Had a fun but strange day at BEA yesterday. Got there a little after ten to go the panel on Alternate Histories with Scott Westerfeld, Cassandra Clare, and Holly Black, and was nicely surprised to see that someone I work with was moderating it. Then wandered around a bit with Marie, meeting up with a bunch of other YA authors she knows for lunch (where major topics of conversation were DnD alignments, animal sex, and the closing of Donnell). Continued to get a bunch of exciting galleys, and then very randomly ran into an old friend I haven’t seen in years who is in no way involved with books but had been smuggled in by his high school prom date who he’d just gotten back into contact with. He was happy to follow me around for the bulk of the afternoon while we caught up.
But the strangest thing about this year’s BEA is that my job is hardly about books and programming these days, but I did the most “networking” of any year I’ve been. I met and kept running into a publicist who was doing an author program at my branch yesterday, I talked and talked about good kissing scenes (holding up the line for Lips Touch: Three Times to talk to the author and her husband the illustrator about how excited I had become about the book since briefly being introduced to them the day before, it’s all about the tension of not being able to kiss!) And then there was that strange lunch and a really awesome program that I think will come of it.
But really, I’m just excited about the books.
The day started off strong, meeting up with Marie to wait in line to get a copy of Catching Fire (who introduced me to Possibilities of Sainthood author Donna Freitas and said that she is a master of writing first-kiss scenes, which means that maybe I should scoot my copy of that higher up my pile) and snagging Shiver at the same time. Budget cutbacks mean that there isn’t so much stuff at BEA, which is probably for the best because I am easily distracted by shiny things that I do not need in my house, not at all. There are also a lot fewer galleys to go around, but I think the quality of what’s there more than makes up for it. I was hilariously, dorkily organized, but I think at least Marie appreciated it.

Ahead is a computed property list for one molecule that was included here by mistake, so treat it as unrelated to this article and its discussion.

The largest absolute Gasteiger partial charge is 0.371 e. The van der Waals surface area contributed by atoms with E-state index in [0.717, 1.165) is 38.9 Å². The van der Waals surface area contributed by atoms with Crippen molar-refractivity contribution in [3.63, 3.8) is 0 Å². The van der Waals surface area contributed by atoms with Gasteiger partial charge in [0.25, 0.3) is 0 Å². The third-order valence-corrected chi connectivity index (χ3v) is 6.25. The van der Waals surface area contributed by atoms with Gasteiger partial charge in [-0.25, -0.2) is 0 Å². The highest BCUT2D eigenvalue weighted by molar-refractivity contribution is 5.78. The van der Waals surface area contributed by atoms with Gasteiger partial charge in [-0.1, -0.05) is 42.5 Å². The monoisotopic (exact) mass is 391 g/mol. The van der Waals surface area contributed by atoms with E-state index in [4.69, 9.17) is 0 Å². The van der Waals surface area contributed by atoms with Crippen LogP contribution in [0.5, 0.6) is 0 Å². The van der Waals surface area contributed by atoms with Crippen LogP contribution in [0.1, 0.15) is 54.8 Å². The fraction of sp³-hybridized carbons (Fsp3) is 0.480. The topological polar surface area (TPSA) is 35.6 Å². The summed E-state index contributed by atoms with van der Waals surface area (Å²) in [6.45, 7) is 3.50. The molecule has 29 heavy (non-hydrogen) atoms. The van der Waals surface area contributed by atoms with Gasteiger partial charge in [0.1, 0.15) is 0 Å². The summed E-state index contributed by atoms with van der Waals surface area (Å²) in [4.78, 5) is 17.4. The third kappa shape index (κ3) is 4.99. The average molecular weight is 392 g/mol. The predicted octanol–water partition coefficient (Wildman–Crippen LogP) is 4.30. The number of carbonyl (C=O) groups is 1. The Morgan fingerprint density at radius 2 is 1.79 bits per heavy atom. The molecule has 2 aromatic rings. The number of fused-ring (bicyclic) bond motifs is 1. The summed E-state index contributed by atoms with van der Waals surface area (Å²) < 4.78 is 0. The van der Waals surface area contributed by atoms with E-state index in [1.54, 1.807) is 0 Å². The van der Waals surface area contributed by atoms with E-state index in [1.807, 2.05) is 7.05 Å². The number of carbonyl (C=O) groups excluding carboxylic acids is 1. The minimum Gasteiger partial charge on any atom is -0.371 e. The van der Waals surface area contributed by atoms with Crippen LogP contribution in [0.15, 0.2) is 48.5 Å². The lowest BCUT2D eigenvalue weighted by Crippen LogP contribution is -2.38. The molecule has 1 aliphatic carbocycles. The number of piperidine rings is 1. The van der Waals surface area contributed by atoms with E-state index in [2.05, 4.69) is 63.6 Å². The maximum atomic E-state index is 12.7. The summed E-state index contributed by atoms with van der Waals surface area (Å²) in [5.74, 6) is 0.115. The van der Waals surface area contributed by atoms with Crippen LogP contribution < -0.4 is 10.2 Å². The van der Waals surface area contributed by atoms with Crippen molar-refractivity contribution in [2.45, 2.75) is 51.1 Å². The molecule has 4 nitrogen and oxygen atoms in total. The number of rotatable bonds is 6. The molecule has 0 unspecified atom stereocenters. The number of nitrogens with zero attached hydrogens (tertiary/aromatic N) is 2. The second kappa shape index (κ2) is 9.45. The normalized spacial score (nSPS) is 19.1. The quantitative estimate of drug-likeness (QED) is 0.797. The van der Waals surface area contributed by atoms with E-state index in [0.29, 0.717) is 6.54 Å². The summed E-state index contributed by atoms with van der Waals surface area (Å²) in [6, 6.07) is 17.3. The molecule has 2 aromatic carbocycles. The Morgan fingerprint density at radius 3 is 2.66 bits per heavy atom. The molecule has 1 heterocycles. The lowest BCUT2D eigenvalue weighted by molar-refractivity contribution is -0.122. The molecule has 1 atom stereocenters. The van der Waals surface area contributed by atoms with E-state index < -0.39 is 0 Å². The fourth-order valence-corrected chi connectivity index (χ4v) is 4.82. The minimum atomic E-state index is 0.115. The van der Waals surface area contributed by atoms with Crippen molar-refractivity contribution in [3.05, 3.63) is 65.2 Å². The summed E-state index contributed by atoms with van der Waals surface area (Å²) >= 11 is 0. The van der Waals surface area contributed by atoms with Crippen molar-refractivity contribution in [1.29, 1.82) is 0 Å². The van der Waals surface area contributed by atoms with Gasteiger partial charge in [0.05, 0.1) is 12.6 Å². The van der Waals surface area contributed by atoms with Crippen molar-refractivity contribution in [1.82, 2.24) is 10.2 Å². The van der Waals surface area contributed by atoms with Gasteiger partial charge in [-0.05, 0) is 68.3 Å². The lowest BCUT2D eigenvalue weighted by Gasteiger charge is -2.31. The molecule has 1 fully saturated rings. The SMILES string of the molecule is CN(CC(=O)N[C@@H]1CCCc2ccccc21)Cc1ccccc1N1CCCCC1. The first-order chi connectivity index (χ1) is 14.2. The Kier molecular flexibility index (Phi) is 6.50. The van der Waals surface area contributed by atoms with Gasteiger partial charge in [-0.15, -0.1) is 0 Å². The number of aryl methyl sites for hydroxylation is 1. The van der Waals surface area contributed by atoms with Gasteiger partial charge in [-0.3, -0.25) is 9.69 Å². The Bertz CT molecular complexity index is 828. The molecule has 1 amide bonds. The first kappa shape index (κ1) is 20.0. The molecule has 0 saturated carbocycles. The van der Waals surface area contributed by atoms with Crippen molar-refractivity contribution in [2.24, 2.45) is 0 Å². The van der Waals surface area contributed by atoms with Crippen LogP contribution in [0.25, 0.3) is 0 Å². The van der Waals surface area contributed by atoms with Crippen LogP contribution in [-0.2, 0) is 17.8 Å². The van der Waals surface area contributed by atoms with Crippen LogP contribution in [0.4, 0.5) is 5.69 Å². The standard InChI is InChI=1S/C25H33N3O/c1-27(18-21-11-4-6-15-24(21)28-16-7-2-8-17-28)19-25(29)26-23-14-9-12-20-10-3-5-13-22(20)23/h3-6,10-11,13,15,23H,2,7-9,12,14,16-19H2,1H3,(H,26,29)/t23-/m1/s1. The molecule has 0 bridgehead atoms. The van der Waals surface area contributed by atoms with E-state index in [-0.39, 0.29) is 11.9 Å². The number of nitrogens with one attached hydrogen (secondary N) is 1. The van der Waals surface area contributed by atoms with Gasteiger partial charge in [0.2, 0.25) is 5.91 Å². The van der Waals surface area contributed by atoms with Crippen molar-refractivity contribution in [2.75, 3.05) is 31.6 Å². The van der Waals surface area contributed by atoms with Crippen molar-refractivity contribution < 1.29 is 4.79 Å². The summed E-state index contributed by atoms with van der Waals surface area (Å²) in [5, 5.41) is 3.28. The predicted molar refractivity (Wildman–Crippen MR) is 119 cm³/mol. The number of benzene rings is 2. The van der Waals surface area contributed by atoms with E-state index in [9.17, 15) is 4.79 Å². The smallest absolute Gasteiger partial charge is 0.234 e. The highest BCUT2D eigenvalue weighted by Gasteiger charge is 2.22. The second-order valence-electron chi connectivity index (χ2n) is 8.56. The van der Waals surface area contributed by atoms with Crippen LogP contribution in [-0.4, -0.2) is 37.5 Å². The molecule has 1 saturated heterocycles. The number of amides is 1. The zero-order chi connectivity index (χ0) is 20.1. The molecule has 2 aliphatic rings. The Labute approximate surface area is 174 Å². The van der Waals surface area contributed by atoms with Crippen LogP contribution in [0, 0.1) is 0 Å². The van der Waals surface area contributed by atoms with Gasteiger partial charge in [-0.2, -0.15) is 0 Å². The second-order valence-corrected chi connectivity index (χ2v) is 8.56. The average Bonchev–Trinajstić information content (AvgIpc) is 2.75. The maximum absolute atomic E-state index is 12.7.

I also accidentally gushed at Melissa Marr a little bit, but I did just finish Fragile Eternity, so maybe my excitement was too close to the surface. I think I’ve always managed to keep that tendency in check; even while in the thick of my Nick Hornby love I smiled, thanked him, and moved on.
And, while I obviously love fantasy and the speculative fiction side of sci-fi, I don’t think it was entirely that bias that led to this stack of books, I think it’s a lot of what’s really being pushed for the fall. Though, there are a few adult books and a few realistic fiction books on my list to track down tomorrow.
Is it cheating if I say my favorite part about today was that it was held within walking distance of my house? I never get to experience the smugness of some of my Manhattan friends who always get to enjoy that pleasure (even though I am pretty full of smug-love for my neighborhood), but I certainly took advantage of it today. I took a long lunch (after stealing one of the prepared box lunches) back at my apartment and used the time to intricately plot out my next couple of days. I get better at BEA every time I go, even though every time I go it rains. But! I was very happy that a few of the ARCs I picked up today were on my big master list, and have been checked off and don’t need to be carted home from the Javits Center. I even started one, “Once Was Lost” by Sarah Zarr while I got a pedicure this afternoon. I wish every afternoon was so laid back (not that anything by Sarah Zarr should be characterized as laid back).
Seven books so far, and I was mostly as picky as I think I need to be. A few I knew I wanted to grab, and a few others whose covers or authors or editors seduced me.
I’m looking forward to tomorrow, and think I share enough interests with enough of the people I know who are going that I’ll have partners in crime for a good chunk of the day. It’s a shame that I’m really not doing much YA reader’s advisory these days (and I wish I could forget about the Hacidic mother with a picky 16-year-old at home who won’t read anything with romance, or violence, or fantasy in it) so I can’t even pretend this is for anything other than my own personal interest. Even though now that I’m supervising the Teen Central staff I can still claim a little bit of YA cred for myself.